Kavita Patel, a former Obama administration official and current fellow at the Brookings Institution, said it isn't clear if HHS can act swiftly enough to blunt the fiscal pain of the Medicare donut hole for consumers this year or curb the growing Part B costs.

The Part B proposal could hit drugmakers, but that depends on administrators' willingness to buck industry, she said.

"I doubt that the Trump administration will go so far as to mandate or force this program, which would basically almost mimic the Obama administration's attempts around the mandatory Part B demonstration program that was abandoned due to stakeholder rancor," Patel said.

Azar dismissed the parallels to the Obama administration's proposed Part B demo, which he called "simple price control."

"That was simply cramming down the 106% of average sales price to a different flat fee reimbursement," Azar said. "It was actually much less bold than what we're talking about. It was simply an off-the-top reimbursement change; it was not actually changing what the drug companies get paid and creating negotiation against drug companies to get the kind of 30%- discounts we get in Part D."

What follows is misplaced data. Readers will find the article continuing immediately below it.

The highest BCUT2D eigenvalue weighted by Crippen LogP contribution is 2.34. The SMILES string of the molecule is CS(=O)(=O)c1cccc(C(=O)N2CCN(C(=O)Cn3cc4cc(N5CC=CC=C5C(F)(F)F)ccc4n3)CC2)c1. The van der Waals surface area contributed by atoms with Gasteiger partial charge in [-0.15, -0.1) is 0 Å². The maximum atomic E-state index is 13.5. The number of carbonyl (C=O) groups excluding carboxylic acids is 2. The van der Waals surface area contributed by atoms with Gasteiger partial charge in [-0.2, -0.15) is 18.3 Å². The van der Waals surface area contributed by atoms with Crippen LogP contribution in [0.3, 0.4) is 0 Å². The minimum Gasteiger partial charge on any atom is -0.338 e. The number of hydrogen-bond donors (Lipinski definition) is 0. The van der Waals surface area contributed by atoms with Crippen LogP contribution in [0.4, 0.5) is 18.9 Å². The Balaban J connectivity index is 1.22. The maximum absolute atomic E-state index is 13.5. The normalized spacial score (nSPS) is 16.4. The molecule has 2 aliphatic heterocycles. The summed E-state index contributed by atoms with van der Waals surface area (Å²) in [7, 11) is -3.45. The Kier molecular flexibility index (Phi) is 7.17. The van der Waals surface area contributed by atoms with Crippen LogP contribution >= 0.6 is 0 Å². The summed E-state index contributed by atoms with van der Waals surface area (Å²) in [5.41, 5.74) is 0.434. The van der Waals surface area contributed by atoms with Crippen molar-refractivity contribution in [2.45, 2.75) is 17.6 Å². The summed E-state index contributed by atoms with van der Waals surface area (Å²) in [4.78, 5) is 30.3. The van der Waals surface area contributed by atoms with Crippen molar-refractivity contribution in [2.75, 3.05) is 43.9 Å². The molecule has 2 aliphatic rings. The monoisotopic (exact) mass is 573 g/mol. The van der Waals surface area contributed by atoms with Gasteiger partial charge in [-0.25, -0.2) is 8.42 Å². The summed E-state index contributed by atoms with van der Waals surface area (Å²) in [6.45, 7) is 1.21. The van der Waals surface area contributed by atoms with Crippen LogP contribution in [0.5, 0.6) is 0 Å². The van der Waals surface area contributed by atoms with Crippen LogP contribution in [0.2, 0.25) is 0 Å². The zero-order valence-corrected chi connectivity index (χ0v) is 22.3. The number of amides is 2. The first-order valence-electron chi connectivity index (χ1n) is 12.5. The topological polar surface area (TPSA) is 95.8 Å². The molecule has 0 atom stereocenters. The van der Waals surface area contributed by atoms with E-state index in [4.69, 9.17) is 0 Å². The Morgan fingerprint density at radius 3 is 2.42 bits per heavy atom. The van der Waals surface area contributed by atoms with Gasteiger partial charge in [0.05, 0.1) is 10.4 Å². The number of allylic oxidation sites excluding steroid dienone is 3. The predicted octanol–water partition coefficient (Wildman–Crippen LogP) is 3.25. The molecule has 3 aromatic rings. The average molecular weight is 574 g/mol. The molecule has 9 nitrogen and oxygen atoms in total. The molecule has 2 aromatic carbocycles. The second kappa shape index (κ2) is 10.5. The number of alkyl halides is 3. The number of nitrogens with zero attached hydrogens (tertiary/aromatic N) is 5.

Specifically, Azar highlighted the idea that under the Trump administration proposal, the patient can choose a drug plan as in Part D, and that it isn't a "one-size-fits-all" answer.

Pharmacy benefit managers and other group negotiators will have a bigger role to play under this initiative, Azar noted, but he clarified he wants to use anti-kickback statute to re-envision safe harbor provisions for PBM and drugmaker contracts, so that PBM rebates aren't based on list prices but rather within a "fixed price frame."

"The No. 1 negotiating party against Big Pharma has built into its compensation system a regime where their reimbursement goes up as list price goes up," Azar said. "And they are getting money and paid by the very entities they are negotiating against."

Insurers might have to pay their contracted PBMs a fee for service, also under the anti-kickback statute, and the government could ban remuneration from drugmakers to PBMs, Azar said.

Still, he noted, HHS will proceed with caution.

"These are very complex items that need to be looked at to make sure there are no unintended consequences," Azar said. "We are talking about nothing short of the complete fundamental potential restructuring of over $400 billion of the American economy and the healthcare system."


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Susannah Luthi

Susannah Luthi covers health policy and politics in Congress for Project Japan. Most recently, Luthi covered health reform and the Affordable Care Act exchanges for Inside Health Policy. She returned to journalism from a stint abroad exporting vanilla in Polynesia. She has a bachelor’s degree in Classics and journalism from Hillsdale College in Michigan and a master’s in professional writing from the University of Southern California.